Connect Houston Mixed Use Panel

November 3, 2016 Comments Off on Silver Linings Amid Energy Gloom: Connect Houston Recap Views: 462 Houston-Galveston, Texas News

Silver Linings Amid Energy Gloom: Connect Houston Recap

Few of the panelists at the Connect Houston conference on Nov. 3 attempted to sugar-coat what was going on economically, due to the oil price drop. However, many of the sessions also came up with some positives as to the current economic situation, namely that a variety of opportunities exist for property owners, landlords and tenants who are savvy enough to take advantage of them.

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With mixed-use developments being quite the hot topic within commercial real estate, the opening panel, “Making Mixed Use Work” offered good insights, including the fact that developing such projects requires skill and patience. “We held out for the right tenants. We waited a long time for Whole Foods, for the restaurants and retail,” said Paul Boyle with The Howard Hughes Corp., which is developing the mixed-use Hughes Landing in The Woodlands, TX.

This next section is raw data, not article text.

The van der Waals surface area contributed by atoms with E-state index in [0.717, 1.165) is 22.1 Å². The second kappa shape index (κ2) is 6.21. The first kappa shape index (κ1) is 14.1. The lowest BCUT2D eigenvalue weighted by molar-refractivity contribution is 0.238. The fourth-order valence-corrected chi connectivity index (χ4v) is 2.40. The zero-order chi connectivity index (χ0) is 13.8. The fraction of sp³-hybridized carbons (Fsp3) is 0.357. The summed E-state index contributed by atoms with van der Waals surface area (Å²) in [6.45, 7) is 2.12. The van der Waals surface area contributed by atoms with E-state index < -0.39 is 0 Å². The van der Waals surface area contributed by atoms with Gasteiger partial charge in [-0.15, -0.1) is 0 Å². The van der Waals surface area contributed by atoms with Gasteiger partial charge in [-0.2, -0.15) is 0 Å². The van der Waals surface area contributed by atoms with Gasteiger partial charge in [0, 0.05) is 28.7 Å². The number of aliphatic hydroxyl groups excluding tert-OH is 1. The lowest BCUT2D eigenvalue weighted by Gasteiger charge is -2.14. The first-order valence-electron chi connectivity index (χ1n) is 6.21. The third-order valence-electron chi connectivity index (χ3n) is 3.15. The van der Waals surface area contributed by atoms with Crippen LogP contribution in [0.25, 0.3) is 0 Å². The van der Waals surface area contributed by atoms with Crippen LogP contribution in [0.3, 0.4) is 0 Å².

Though “Fueled Up: 20 Minute Energy Update” presented more “downer” news than “fueled-up” positives, Cushman & Wakefield’s Christopher Oliver did indicate that “low energy prices have been positive for the chemical and plastics side, of which Houston has a large industrial base.”

As such, “State of the Market: A 2017 Outlook” had panelists predicting that, while energy might be bottoming out, commercial real estate will take a little longer to recover, though retail and industrial seem to be holding their own. Additionally, “There are micro-areas within places of permanence, where people can live, work and play, and are walkable. Those places of permanence can transcend the ups and downs in the marketplace,” said Kevin Roberts with Transwestern.

And finally, when discussing the role of real estate in “Attraction and Retention in the Work Place,” panelists indicated that today’s workforce is different from any previously experienced. “There’s definitely a heightened sensitivity of accommodating all generations,” said Taucha Hogue of Newmark Grubb Knight Frank. “There are five generations we have to accommodate. Companies are recognizing this is something they need to focus on.”

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